At the March 27th meeting to discuss the Beach Flats Community Garden, Reyna Ruiz of the Beach Flats Community Center passed out flyers encouraging people to “spend the day outside making the neighborhood beautiful” by participating in a Community Clean-Up (Día De Limpieza en La Comunidad) on March 29th. Some people lent a hand or two by picking up trash throughout the neighborhood and other folks gave their time to beautify the Beach Flats Community Garden. Everything was going really well until Reyna arrived at the garden insisting that everyone stop gardening until the next meeting about the Beach Flats Community Garden on Thursday, April 3rd.
Poets Park Community Garden, a round area next to, but much smaller than, the Beach Flats Community Garden, has five available gardening plots, of sixteen plots total, that are scheduled to be raffled off in a lottery on April 4th. Gardening Interest Forms are hanging from the fence surrounding the plots and people are asked to write why they would like to garden at Poets Park. On March 29th during the community clean-up, the plots were utilized by a young boy who watched as his dog ran around the barren plots.
At the Beach Flats Community Garden, Domingo was pulling weeds and tilling the soil in preparation for Spring planting. Jeremy, a writer with City on a Hill Press, came to the garden to work on a story for the paper. He feels that most UC Santa Cruz students are unaware of the garden, but will be very interested in supporting the special community space if they learn about it. Jeremy was asking me questions and wanted to interview me for the article he was working on. We talked for a couple hours as we pulled weeds together.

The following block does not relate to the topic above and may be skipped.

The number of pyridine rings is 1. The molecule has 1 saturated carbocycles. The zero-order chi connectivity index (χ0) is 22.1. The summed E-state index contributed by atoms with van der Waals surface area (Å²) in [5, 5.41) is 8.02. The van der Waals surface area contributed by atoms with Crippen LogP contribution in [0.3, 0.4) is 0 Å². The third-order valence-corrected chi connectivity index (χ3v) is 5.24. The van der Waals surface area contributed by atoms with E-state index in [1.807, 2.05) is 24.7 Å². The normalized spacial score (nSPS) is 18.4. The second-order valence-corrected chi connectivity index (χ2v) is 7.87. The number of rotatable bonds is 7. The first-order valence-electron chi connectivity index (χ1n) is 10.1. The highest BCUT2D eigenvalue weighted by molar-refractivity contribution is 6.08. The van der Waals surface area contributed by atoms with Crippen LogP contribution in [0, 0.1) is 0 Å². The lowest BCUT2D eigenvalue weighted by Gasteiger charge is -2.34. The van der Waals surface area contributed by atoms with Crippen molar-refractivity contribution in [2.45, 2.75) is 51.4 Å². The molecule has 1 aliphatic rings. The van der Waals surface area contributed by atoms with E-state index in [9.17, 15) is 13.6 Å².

The dynamics of the day shifted tremendously after Reyna showed up to tell people that they could not sew seeds or plants, which was not being done, and that people could not even pull weeds and pick-up trash until a meeting was held on April 3rd to discuss the future of the garden. However, there was no agreement or understanding, as a result of the meeting on March 27th, to not work in the garden until April 3rd. Everyone present at the garden felt that it was ridiculous for Reyna to insist that people not work the land.
If the garden is significantly improved between the March 27th meeting and the one on April 3rd, then it will be very difficult for either Reyna of the Beach Flats Community Center or Carol Surich of Santa Cruz City Parks and Recreation to claim that the garden is too large to take care of and manage.
Reyna eventually left the garden and Jeremy followed behind for an interview. People continued pulling weeds, picking up trash and tilling the soil. It felt great to work in the garden and contribute to the community. A plot that was basically covered in weeds and scattered trash is now much closer to being ready for cultivation.
I noticed bean pods hanging off the fence and I began collecting the amazing seeds. Jesus looked at the nice seeds and asked if they were for my garden. I told him no, they were for the Beach Flats Community Garden and asked if he wanted them. He thanked me for the kind offer, informed me that he already has those varieties, and told me that I should keep them for my plot in the garden. At this point, I am caring for the rebellious seeds and hoping that we, as a community, can nourish them together in the Beach Flats Community Garden.
The next meeting is on April 3rd at 5pm at the garden. People who can make a long-term commitment to support the Beach Flats Community Garden are needed and especially encouraged to attend the meeting.
For more information, please visit:
Beach Flats Community Garden Threatened
Crossposted at Indybay.org.